Molecular Medicine

, Volume 21, Issue 1, pp 924–936 | Cite as

Cryopreserved Interleukin-4-Treated Macrophages Attenuate Murine Colitis in an Integrin β7-Dependent Manner

  • Gabriella Leung
  • Björn Petri
  • José Luis Reyes
  • Arthur Wang
  • Jordan Iannuzzi
  • Derek M. McKay
Research Article


The adoptive transfer of alternatively activated macrophages (AAMs) has proven to attenuate inflammation in multiple mouse models of colitis; however, the effect of cryopreservation on AAMs, the ability of previously frozen AAMs to block dinitrobenzene sulfonic acid (DNBS) (Th1) and oxazolone (Th2) colitis and their migration postinjection remains unknown. Here we have found that while cryopreservation reduced mRNA expression of canonical markers of interleukin (IL)-4-treated macrophages [M(IL-4)], this step did not translate to reduced protein or activity, and the cells retained their capacity to drive the suppression of colitis. The anticolitic effect of M(IL-4) adoptive transfer required neither T or B cell nor peritoneal macrophages in the recipient. After injection into the peritoneal cavity, M(IL-4)s migrated to the spleen, mesenteric lymph nodes and colon of DNBS-treated mice. The chemokines CCL2, CCL4 and CX3CL1 were expressed in the colon during the course of DNBS-induced colitis. The expression of integrin β7 on transferred M(IL-4)s was required for their anticolitic effect, whereas the presence of the chemokine receptors CCR2 and CX3CR1 were dispensable in this model. Collectively, the data show that M(IL-4)s can be cryopreserved M(IL-4)s and subsequently used to suppress colitis in an integrin β7-dependent manner, and we suggest that these proof-of-concept studies may lead to new cellular therapies for human inflammatory bowel disease.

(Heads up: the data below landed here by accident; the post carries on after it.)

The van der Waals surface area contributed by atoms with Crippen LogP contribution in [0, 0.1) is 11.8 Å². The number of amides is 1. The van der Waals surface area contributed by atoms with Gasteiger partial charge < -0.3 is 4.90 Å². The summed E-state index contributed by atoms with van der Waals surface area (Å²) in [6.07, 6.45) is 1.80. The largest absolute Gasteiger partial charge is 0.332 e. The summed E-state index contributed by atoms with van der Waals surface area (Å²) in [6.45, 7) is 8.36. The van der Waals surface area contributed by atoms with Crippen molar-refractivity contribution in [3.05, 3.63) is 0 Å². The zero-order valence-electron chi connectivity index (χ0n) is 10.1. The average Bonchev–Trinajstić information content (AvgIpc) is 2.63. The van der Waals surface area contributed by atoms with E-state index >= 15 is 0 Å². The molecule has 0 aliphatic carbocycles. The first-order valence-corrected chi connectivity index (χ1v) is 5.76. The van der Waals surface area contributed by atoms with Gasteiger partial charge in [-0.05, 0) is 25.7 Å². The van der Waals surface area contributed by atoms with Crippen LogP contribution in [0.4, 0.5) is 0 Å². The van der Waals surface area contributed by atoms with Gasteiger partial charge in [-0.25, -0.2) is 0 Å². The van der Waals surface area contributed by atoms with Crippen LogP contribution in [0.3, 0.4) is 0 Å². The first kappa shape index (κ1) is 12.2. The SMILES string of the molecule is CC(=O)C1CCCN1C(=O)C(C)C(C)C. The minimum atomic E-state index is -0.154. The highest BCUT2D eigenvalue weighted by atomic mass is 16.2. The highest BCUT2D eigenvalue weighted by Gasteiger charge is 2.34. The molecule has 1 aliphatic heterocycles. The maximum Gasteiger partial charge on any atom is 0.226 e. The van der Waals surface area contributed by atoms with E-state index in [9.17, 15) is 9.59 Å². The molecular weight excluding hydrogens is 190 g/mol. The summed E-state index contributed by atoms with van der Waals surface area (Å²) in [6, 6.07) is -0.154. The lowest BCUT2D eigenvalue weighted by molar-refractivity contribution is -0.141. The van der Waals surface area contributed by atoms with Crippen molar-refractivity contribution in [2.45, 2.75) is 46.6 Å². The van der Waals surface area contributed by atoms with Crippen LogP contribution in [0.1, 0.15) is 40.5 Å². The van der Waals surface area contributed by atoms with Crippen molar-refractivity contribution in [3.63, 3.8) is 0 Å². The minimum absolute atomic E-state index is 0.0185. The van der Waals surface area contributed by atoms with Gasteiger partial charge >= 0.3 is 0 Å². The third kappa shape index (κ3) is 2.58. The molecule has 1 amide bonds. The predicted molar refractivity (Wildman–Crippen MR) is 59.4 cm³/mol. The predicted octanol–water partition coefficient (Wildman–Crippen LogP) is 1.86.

The authors would like to thank Michael Dicay and Evelyn Lailey for their phlebotomy assistance. This work was supported by the Mouse Phenomics Resources Laboratory and Live Cell Imaging Facility, both of which were funded by the Snyder Institute at the University of Calgary. This research is funded by the following: Crohn’s and Colitis Canada operating grant (to DM McKay), Alberta Innovates Health Solutions (AIHS) Scientist Award (to DM McKay), Canada Research Chair (Tier 1) in Intestinal Immunophysiology Award (DM McKay), AIHS Fellowship (to JL Reyes), an AIHS Summer Studentship (to J Iannuzzi) and an AIHS Doctoral Studentship (to G Leung).

Supplementary material

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Supplementary material, approximately 3.78 MB.


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Copyright information

© The Author(s) 2015

Authors and Affiliations

  • Gabriella Leung
    • 1
  • Björn Petri
    • 2
  • José Luis Reyes
    • 1
  • Arthur Wang
    • 1
  • Jordan Iannuzzi
    • 1
  • Derek M. McKay
    • 1
  1. 1.Gastrointestinal Research Group, Department of Physiology and Pharmacology, HSC 1877, Snyder Institute for Chronic DiseasesUniversity of CalgaryCalgaryCanada
  2. 2.Mouse Phenomics Resource Laboratory, Department of Microbiology, Immunology and Infectious Diseases, Snyder Institute for Chronic Diseases, Cumming School of MedicineUniversity of CalgaryCalgaryCanada

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